LRGH recently partnered with Massachusetts General Hospital to diagnose and treat patients with strokes using video conferencing and image sharing technology. Dr. Fred Jones, chief of emergency medicine, and Kendra Peaslee, director of emergency services, explained that specialists in Boston can examine patients and sitting in the emergency room of both Lakes Region General Hospital and Franklin Regional Hospital in less than 25 minutes.

Bill Grimm of Franklin, who joined the board of trustees of Franklin Regional Hospital in 2000 and has been a trustee of LRGH since the merger in 2002, was honored with the Sally Proctor Award. In presenting the award Scott Clarenbach, chairman of the board of trustees, emphasized his contribution to the safety of patients. A member of the Quality Improvement Committee, Grimm worked closely with Gloria Thorington, director of medical safety and health management, to fashion a scorecard to measure the strengths and weaknesses of the organization. He considers everyone — patients, employees and members of the community — stakeholders and when the board tackles an issue is the first to ask "what about the stakeholder?"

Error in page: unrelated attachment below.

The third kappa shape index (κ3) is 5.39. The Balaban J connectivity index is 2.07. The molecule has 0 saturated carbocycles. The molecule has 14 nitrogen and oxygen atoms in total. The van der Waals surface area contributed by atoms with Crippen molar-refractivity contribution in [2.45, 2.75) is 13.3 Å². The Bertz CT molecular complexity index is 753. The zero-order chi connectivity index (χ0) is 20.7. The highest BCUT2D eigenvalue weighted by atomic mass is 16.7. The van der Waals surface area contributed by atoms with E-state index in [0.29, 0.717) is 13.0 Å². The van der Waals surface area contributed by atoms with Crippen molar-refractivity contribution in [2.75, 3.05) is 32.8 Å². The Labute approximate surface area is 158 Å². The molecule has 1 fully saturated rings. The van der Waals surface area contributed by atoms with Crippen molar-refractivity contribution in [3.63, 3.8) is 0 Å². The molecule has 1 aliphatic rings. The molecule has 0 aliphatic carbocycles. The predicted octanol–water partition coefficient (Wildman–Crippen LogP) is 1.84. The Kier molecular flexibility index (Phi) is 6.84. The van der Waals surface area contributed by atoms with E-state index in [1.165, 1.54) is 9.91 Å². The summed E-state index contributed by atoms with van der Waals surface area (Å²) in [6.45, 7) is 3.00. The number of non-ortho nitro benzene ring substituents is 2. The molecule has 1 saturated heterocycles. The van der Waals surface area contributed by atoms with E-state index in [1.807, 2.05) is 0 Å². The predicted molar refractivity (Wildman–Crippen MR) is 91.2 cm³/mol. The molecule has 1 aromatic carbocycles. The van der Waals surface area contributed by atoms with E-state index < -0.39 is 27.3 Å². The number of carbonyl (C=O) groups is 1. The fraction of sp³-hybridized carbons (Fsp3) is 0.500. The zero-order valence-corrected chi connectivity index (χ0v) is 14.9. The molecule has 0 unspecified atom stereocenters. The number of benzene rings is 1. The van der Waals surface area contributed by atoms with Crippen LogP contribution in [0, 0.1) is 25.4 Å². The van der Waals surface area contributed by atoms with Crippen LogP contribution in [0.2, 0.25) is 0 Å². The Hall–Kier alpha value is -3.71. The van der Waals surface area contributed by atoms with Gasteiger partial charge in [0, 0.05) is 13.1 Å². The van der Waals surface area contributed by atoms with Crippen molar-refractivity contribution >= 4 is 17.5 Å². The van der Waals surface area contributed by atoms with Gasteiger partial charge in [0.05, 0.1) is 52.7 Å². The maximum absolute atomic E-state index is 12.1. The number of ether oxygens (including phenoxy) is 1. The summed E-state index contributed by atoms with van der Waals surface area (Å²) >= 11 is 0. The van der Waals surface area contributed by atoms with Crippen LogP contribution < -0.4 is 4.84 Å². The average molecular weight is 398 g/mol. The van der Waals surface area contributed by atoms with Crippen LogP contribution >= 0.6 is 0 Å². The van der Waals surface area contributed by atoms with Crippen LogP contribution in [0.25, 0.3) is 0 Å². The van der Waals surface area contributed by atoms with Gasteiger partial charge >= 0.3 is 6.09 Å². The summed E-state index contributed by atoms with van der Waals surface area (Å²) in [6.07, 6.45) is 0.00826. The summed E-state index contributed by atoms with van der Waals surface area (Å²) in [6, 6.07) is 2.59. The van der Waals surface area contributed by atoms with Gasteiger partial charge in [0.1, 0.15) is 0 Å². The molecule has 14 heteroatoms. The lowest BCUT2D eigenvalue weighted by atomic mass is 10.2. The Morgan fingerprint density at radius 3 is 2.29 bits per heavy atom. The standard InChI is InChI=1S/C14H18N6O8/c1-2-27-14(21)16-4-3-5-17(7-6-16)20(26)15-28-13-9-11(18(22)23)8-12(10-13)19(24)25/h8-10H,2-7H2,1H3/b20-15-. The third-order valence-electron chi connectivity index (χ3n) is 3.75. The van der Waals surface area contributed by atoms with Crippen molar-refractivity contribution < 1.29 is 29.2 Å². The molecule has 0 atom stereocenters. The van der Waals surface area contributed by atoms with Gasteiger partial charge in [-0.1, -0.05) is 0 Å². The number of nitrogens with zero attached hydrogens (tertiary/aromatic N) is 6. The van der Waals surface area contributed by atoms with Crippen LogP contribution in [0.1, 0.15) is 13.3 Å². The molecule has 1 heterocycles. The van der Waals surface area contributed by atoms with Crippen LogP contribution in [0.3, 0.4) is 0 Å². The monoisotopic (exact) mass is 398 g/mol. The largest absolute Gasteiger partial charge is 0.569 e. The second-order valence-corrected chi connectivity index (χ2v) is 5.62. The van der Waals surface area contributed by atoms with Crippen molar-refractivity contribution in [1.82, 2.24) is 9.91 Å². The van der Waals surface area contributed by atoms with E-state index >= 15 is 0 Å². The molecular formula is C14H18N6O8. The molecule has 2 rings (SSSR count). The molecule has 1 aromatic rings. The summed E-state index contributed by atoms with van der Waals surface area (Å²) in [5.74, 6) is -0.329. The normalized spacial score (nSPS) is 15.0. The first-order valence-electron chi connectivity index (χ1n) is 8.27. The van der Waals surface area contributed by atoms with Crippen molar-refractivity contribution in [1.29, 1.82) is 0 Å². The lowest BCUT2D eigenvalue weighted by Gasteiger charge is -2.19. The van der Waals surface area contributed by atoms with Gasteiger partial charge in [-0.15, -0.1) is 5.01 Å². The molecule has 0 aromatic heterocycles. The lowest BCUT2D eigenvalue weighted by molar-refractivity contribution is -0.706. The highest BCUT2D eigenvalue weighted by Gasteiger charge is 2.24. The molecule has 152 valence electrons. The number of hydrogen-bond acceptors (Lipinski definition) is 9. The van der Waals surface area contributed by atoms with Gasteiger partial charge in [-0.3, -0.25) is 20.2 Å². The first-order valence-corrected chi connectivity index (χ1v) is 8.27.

Pritchard received the Rhoda C. Ladd Award. Clarenbach described her as "passionate and instrumental" and called her "an incredible advocate" who has been "a great support to LRGHeathcare." Despite the challenges of constant change and decreasing financial resources, Pritchard, he said, has recruited a strong team to meet the mental health needs of the community. She championed the opening of the psychiatric unit at Franklin Regional Hospital and helped to bring telepsychology to the emergency department of LRGH.